Updated: Dec 29, 2021
This is part four of a series on climate change and the electric power industry.
As we explored in our last post, it is evident that the electric power grid cannot withstand severe storms related to the climate crisis without frequent, fix-it-now repairs. Aged power system components, obsolete maintenance practices, and an industry-wide focus on cost reductions have all created a power grid that is prone to weather related outages.
Expanded renewable energy resource utilization will increase stress on the electric power grid and accelerate the need for resiliency. Changes necessary for improved weatherization are also needed to accommodate renewable energy, so enhancing the grid will serve a dual purpose.
To build solutions that increase grid resilience and reliability, and better utilize electric utility resources, three steps are necessary:
Develop diagrams to display multiple risk factors, including those related to atmospheric conditions.
Create multidisciplinary teams at electric utilities to improve system performance.
Enhance components so that the electric power grid can withstand extreme storms.
In this post, we’ll first investigate some issues that limit grid resiliency, and then explore the three steps necessary to build solutions.
Aged Components and Obsolete Practices Impair Grid Resiliency
Grid infrastructure is aged, as we discussed in our last post. Many substations and transmission lines that were built during the 1960s and 1970s remain in use today. The grid’s infrastructure was not designed for today’s conditions. When lagging efficiency, increased demand, congestion, and distributed generation are combined, widespread blackouts are inevitable unless innovations are developed and implemented.
However, aged doesn’t mean obsolete. Aged components that are maintained using incomplete practices are at risk of failing. To avoid this, aged components must be maintained with inspection intervals and maintenance practices that are tailored to existing and future electrical, structural, and environmental conditions.
Maintenance issues that are not related to electrical parameters are not always recognized by utility staff. When aged infrastructure hasn’t been properly maintained because utility staff do not fully understand materials, vegetation management, flood plain maps, and more, then innovative maintenance practices will not be implemented.
Issues may not even come to light until major damage occurs. For example, the Camp Fire in Paradise, California in 2018 was ignited by the failure of a structural element of a transmission line that was constructed nearly one hundred years prior. When Superstorm Sandy came ashore in New Jersey in October 2012, recovery was slowed because inundated substations were unusable until components were cleaned and dried.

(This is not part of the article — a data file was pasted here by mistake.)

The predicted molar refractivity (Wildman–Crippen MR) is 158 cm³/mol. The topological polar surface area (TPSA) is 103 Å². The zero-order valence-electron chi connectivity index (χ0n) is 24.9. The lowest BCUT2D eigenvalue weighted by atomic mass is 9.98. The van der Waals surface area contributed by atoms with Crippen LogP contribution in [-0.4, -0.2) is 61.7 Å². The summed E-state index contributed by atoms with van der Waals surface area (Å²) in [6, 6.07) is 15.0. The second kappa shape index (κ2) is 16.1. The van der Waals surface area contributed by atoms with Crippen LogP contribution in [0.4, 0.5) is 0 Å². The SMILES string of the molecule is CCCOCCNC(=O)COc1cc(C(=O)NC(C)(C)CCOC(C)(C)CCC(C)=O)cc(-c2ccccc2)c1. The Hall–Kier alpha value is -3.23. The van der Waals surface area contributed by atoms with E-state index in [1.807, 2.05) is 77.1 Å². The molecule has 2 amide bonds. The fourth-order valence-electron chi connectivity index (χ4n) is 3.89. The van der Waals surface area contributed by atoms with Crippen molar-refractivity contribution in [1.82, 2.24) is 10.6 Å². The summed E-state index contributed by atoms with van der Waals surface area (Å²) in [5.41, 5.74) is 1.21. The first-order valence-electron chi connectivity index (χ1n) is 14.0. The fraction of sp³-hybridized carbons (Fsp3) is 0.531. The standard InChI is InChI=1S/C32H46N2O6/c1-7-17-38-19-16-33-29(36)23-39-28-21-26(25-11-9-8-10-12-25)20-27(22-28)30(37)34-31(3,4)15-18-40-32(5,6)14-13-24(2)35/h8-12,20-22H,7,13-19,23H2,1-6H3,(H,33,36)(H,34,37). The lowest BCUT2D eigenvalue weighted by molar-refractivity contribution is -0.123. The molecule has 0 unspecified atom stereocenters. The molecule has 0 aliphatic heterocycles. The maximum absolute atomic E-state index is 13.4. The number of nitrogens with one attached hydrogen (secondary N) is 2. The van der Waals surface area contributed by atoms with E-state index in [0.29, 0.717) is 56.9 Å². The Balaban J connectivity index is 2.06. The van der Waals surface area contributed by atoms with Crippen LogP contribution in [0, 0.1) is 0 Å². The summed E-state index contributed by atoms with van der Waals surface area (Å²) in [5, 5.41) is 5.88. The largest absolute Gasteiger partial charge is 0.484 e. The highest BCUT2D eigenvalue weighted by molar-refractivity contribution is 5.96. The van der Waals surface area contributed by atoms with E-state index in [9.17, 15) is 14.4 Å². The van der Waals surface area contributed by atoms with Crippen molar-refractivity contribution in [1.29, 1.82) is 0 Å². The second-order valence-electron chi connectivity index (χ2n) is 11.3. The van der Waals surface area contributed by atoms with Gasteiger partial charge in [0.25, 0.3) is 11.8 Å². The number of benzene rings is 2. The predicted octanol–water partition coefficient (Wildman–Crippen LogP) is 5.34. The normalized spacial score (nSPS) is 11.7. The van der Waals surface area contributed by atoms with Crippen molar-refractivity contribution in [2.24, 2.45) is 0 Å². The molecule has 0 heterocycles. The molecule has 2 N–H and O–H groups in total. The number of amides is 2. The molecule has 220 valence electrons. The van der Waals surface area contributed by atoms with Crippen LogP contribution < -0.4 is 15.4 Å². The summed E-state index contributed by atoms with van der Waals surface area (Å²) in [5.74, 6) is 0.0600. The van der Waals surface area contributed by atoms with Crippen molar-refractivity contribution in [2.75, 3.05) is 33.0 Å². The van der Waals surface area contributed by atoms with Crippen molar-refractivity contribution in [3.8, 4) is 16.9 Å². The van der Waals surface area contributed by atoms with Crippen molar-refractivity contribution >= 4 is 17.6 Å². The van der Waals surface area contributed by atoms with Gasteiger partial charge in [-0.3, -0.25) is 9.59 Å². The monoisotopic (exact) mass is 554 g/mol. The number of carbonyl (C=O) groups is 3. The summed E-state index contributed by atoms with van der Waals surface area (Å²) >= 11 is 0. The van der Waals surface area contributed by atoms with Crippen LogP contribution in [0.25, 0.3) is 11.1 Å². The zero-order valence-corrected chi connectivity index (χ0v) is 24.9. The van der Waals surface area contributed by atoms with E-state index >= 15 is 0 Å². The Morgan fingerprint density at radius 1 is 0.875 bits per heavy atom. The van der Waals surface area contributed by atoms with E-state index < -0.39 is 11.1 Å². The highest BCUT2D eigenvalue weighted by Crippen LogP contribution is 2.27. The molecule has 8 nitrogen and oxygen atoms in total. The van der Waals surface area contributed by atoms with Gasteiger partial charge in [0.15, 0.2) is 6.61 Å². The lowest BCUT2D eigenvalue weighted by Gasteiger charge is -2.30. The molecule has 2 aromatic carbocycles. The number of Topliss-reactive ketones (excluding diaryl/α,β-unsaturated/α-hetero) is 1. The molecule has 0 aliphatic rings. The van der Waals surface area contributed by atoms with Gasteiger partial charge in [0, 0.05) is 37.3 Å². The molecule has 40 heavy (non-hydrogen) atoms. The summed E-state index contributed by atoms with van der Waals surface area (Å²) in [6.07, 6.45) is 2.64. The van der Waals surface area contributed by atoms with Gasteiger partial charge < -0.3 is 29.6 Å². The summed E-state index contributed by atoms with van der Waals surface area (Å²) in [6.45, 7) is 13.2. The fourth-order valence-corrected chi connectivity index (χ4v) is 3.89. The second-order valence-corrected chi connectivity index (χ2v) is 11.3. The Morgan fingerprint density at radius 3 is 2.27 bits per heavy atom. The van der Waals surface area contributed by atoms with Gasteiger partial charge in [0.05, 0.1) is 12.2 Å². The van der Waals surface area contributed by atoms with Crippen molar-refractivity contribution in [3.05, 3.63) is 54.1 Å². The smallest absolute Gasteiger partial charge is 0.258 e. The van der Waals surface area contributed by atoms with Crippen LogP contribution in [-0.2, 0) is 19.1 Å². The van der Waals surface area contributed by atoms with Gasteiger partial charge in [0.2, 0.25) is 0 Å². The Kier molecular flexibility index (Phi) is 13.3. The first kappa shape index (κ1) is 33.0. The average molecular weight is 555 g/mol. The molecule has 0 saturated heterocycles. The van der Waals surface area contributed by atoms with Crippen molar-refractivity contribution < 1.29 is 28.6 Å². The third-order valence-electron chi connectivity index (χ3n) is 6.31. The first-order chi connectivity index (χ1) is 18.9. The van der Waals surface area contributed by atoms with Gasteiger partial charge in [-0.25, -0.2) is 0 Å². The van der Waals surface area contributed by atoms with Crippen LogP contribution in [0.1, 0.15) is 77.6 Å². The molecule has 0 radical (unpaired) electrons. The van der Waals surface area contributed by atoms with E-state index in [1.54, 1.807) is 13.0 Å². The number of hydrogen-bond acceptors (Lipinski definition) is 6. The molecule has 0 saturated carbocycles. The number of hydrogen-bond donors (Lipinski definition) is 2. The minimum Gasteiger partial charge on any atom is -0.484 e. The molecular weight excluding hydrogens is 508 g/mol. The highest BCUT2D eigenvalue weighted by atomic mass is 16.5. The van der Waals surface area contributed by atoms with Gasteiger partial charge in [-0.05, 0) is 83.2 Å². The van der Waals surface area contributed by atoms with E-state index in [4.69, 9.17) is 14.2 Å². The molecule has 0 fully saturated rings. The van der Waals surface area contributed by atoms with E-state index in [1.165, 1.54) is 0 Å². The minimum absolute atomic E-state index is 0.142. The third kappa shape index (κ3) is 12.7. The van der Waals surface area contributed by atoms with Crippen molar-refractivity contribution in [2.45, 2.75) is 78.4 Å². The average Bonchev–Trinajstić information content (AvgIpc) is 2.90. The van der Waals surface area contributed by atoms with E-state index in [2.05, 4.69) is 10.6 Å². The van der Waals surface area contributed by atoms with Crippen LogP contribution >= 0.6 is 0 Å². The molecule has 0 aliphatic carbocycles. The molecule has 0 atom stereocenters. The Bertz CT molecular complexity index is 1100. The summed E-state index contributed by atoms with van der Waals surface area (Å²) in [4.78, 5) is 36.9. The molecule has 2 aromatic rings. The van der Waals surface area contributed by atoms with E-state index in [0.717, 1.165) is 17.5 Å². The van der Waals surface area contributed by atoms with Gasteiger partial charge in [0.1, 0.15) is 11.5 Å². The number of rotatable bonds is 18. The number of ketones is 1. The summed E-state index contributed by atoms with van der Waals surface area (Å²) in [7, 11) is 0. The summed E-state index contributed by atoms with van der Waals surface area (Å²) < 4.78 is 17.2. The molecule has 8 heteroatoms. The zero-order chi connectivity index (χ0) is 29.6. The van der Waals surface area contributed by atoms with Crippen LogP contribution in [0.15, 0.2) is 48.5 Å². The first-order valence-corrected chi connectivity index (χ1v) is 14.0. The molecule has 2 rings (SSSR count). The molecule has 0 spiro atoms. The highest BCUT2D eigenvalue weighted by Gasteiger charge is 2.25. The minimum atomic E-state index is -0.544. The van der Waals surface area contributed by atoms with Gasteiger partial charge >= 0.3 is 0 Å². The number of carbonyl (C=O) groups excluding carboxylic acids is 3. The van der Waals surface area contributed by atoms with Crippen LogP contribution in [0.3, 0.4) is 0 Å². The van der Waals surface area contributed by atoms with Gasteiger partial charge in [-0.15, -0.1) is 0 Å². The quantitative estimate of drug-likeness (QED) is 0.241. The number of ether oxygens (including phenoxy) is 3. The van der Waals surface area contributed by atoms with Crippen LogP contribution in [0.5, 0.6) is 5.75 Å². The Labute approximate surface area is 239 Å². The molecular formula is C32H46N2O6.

Additionally, an industry-wide focus on cost reductions has led to frequent, fix-it-now repairs after a storm. This practice impairs electric utilities’ ability to implement proactive enhancements before severe weather hits.
Outdated Diagrams Limit Grid Operability
Utilities use operating diagrams, traditionally created with pen and paper, to display the configuration of their systems. Figure 1 is an example of an operating diagram for a 230 KV transmission system. The focus of these diagrams are electrical parameters – voltage (238 KV) and power transfer (45 MW and 50 MVAR). Other details such as line length or atmospheric conditions are not shown on operating diagrams.
Electric utilities use these diagrams when analyzing power system operation for two conditions: steady state operation and short circuit isolation. This focus on only two conditions limits utilities’ ability to understand other parameters that impact power line operability, especially under adverse conditions.
Step 1: Update Diagrams
Operating diagrams should be updated to include parameters that impact the response of the electric grid during adverse weather conditions. Updated operating diagrams should be multi-layered electronic drawings that display a variety of important parameters on hidden layers, which can be displayed as needed. Figure 2 shows an updated operating diagram with multiple layers displayed.
The first hidden layer could show all transmission lines that are built on double circuit towers, as well as all transmission lines that are within 100 feet of other transmission lines. The second hidden layer could show substations that are located in a 100 year flood plain. The third hidden layer could show all areas that are at extreme risk of wildfires. Other layers could show additional parameters as identified by new members of multidisciplinary teams.